The covid-19 pandemic and the Bounds of grief

Think 20 (57):89-101 (2021)
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Abstract

ABSTRACTThis article addresses the question of whether certain experiences that originate in causes other than bereavement are properly termed ‘grief’. To do so, we focus on widespread experiences of grief that have been reported during the Covid-19 pandemic. We consider two potential objections to a more permissive use of the term: grief is, by definition, a response to a death; grief is subject to certain norms that apply only to the case of bereavement. Having shown that these objections are unconvincing, we sketch a positive case for a conception of grief that is not specific to bereavement, by noting some features that grief following bereavement shares with other experiences of loss.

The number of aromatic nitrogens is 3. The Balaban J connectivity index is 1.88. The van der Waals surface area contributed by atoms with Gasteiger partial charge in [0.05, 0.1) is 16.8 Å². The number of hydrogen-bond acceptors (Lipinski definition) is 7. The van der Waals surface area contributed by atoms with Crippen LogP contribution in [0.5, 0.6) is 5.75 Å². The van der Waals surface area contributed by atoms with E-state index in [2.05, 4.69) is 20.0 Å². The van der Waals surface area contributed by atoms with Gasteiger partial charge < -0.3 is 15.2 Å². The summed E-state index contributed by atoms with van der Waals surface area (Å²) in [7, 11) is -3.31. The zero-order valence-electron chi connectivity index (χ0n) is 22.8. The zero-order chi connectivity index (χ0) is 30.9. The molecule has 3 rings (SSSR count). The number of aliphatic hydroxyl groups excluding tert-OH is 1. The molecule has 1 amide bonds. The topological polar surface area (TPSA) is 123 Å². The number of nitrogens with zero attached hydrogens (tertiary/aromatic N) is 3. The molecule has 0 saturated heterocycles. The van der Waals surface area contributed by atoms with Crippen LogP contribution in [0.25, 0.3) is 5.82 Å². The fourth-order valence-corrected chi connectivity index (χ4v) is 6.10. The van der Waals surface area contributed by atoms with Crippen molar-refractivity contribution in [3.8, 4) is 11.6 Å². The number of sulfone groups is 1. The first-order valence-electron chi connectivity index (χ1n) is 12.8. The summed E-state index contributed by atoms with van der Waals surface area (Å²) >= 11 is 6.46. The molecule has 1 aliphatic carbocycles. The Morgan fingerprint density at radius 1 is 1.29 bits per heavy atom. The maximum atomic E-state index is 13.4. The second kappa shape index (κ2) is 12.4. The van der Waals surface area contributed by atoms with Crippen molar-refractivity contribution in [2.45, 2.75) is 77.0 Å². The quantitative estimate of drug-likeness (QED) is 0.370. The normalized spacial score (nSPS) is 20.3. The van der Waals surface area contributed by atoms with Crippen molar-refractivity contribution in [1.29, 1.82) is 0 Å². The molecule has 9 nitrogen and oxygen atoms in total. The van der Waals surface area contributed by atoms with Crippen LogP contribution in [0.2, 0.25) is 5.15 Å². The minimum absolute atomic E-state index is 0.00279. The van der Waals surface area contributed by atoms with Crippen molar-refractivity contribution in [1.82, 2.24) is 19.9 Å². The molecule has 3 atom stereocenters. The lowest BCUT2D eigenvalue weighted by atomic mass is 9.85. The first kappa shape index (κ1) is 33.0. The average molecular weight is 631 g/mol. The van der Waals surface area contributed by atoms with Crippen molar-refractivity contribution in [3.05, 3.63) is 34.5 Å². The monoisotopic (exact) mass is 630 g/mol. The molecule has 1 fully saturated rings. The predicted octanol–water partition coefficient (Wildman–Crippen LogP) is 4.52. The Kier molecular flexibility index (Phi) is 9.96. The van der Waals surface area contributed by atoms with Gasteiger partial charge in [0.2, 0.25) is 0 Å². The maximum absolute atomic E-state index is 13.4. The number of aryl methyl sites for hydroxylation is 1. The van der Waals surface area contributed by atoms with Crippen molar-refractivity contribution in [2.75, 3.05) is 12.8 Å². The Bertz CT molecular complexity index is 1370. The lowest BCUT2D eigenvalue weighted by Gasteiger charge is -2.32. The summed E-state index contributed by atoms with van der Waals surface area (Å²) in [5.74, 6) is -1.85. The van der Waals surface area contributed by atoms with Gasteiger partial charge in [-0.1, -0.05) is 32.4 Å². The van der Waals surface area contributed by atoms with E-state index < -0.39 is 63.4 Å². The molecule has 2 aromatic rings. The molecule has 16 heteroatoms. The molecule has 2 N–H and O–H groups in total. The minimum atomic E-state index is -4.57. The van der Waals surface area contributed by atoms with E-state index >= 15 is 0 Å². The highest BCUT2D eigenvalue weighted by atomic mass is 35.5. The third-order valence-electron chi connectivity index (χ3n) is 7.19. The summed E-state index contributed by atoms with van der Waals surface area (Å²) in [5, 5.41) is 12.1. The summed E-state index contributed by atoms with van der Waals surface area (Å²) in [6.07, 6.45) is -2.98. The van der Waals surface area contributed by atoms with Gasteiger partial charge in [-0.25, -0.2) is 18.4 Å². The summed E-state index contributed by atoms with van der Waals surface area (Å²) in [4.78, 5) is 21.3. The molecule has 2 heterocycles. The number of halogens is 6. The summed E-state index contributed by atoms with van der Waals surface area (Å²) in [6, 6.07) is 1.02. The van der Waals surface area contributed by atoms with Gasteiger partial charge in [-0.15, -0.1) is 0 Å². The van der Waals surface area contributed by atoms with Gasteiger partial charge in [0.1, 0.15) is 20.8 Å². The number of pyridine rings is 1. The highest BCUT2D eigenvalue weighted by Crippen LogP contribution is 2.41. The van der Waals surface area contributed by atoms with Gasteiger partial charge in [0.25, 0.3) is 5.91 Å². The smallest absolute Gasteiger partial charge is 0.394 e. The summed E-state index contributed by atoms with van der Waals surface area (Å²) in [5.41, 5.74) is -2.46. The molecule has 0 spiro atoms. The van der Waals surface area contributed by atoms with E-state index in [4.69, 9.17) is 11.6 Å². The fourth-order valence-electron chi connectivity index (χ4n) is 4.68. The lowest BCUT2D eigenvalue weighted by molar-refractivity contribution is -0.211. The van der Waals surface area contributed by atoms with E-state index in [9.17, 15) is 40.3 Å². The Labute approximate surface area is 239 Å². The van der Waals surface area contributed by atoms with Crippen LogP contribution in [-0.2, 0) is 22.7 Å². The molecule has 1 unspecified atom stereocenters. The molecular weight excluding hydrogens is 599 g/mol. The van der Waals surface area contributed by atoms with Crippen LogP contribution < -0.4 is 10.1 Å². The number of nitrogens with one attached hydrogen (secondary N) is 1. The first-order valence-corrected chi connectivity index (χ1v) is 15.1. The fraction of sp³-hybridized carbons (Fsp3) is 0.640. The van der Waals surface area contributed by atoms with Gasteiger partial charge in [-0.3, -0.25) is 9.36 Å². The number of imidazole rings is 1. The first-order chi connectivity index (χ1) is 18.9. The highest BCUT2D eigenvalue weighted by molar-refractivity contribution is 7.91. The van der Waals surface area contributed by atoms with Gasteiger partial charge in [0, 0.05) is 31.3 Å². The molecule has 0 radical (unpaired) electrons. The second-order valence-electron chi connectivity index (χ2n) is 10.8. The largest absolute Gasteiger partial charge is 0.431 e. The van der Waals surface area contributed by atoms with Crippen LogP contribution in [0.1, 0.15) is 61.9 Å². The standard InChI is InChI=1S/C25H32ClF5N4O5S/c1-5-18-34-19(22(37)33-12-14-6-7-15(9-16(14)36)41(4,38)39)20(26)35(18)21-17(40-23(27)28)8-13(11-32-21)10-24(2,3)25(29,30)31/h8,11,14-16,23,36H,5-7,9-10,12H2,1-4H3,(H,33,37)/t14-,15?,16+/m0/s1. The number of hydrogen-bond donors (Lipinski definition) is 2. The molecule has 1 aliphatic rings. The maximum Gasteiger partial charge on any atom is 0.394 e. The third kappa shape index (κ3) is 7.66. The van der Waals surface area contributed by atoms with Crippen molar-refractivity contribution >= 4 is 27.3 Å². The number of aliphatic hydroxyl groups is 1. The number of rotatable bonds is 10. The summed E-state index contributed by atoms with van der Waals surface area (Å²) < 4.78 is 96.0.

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Author Profiles

Eleanor A. Byrne
University of York
Louise Richardson
University of York
Matthew Ratcliffe
University of York
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Citations of this work

Communing with the Dead Online: Chatbots, Grief, and Continuing Bonds.Joel Krueger & Lucy Osler - 2022 - Journal of Consciousness Studies 29 (9-10):222-252.
Grief and the non-death losses of Covid-19.Louise Richardson & Becky Millar - 2023 - Phenomenology and the Cognitive Sciences 22 (5):1087-1103.
WTF?! Covid-19, Indignation, and the Internet.Lucy Osler - 2023 - Phenomenology and the Cognitive Sciences 22 (5):1-20.

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References found in this work

Regret, Resilience, and the Nature of Grief.Michael Cholbi - 2019 - Journal of Moral Philosophy 16 (4):486-508.

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